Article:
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May 29, 2017

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Bat phone’ central to new trial request for Las Vegas gambler Walters

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Larry Neumeister / AP

William “Billy” Walters, right, leaves Manhattan federal court in New York, with his attorney, Barry Berke, Friday, April 7, 2017, after he was convicted of insider trading charges.

NEW YORK — Lawyers for a Las Vegas gambler linked to golfer Phil Mickelson are seeking a superhero's help in getting the gambler's insider trading conviction reversed, saying in court papers Friday a so-called "bat phone" the government said was used to communicate stock secrets was really used to secure prostitutes for the prosecution's star witness.

The lawyers, Barry Berke and Paul Schoeman, filed papers in Manhattan federal court challenging last month's conviction of William "Billy" Walters, who remains free on bail before sentencing, scheduled for July 14.

Prosecutors said Walters made more than $40 million illegally trading the stock of Dallas-based Dean Foods Co. after Walters gave former Dean Foods board chairman Thomas Davis a pre-paid throwaway phone so they could discuss inside information without it being traced.

During the trial, prosecutors, Davis and defense lawyers referred to the phone as the "bat phone." That name comes from the phone and secure line Commissioner Jim Gordon had to contact Batman, seen often in the 1960s TV show.

Lawyers for Walters, though, say Davis didn't get the phone until December 2012, weeks after the key trades are alleged to have occurred from May to October 2012.

Prosecutors, through a spokesman, declined to comment.

The defense lawyers also cited trial evidence, noting that Davis admitted in his testimony that he repeatedly called escort services and his wife had previously found a text message on his regular cellphone that suggested he was paying for sex.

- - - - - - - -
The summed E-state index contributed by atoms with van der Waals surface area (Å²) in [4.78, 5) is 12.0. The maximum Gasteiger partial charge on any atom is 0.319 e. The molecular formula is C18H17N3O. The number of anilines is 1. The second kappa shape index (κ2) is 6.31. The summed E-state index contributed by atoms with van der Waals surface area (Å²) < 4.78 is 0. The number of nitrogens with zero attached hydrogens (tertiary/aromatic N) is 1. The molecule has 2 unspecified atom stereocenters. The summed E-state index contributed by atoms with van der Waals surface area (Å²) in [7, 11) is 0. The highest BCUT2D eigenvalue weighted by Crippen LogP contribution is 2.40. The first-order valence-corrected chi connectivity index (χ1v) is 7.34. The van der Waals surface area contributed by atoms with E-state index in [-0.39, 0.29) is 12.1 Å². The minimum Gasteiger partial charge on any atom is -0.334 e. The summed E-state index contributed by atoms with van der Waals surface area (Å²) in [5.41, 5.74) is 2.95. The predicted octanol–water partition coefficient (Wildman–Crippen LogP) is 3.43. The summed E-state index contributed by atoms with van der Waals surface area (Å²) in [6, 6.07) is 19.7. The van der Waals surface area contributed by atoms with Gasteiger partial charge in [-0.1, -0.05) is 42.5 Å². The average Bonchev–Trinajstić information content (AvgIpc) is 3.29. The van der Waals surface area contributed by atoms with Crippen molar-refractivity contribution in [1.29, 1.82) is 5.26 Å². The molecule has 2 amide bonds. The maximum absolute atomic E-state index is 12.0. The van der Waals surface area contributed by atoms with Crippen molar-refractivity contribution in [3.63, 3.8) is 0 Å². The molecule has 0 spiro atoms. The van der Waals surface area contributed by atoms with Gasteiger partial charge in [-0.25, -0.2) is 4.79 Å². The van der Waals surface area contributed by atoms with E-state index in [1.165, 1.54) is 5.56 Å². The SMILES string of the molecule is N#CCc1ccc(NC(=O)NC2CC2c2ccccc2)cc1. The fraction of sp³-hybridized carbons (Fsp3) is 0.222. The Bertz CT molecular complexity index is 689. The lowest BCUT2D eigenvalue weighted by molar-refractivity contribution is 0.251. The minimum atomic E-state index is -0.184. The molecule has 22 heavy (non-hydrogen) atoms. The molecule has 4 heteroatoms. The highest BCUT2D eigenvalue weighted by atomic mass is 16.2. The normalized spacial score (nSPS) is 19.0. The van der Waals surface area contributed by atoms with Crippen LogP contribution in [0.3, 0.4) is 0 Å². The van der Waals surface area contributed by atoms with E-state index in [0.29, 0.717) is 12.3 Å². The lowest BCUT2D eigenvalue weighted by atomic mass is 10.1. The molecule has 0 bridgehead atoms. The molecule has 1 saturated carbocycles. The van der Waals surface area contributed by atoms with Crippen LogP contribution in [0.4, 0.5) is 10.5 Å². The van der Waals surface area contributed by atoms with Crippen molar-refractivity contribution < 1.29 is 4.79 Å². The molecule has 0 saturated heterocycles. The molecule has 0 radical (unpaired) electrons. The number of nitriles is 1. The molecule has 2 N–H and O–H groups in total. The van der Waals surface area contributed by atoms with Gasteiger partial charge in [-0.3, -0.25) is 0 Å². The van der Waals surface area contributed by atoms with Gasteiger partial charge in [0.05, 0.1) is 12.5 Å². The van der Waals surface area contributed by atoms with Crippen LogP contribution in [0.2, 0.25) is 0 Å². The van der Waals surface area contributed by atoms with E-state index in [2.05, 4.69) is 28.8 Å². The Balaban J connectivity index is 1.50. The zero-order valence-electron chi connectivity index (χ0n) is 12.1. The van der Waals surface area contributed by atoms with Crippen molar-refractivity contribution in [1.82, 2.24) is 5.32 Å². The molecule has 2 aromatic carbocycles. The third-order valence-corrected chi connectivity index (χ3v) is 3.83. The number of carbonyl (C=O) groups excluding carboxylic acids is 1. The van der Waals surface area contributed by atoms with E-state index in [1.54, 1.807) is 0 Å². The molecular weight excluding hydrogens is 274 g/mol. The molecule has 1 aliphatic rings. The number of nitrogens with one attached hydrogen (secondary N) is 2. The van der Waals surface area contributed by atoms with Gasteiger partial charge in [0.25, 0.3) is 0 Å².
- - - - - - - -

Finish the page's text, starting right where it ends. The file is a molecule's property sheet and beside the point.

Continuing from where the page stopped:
The lawyers also suggested that Davis had used the throwaway phone to conceal sports gambling.

"Even though the government knew or should have known that Mr. Davis' testimony about using the bat phone between May and October 2012 was false — because he could not have received it until after that period — the government nonetheless elicited Mr. Davis' perjurious testimony on direct examination," the lawyers said.

They said the government "embraced the false testimony, aggressively defended it, misleadingly bolstered it, and thereby obtained a conviction that should not stand."

Mickelson never testified, though he had been on a list of prospective witnesses.

A prosecutor had said Mickelson earned nearly $1 million after Walters told him to buy Dean Foods stock in 2012. The prosecutor said Mickelson gave the profits to Walters to cover gambling debts. The Securities and Exchange Commission cited Mickelson for the trades in a lawsuit, and Mickelson agreed to repay the money. Mickelson was not charged.

During the trial, Berke used Mickelson as proof that Walters was innocent, saying that if Walters had inside information "the last thing you would do is give it to Phil Mickelson, one of the most famous athletes in the world, who is going to attract regulatory scrutiny."

Walters, 70, has built a sprawling business of auto dealerships, car rental agencies and golf courses worth hundreds of millions of dollars.

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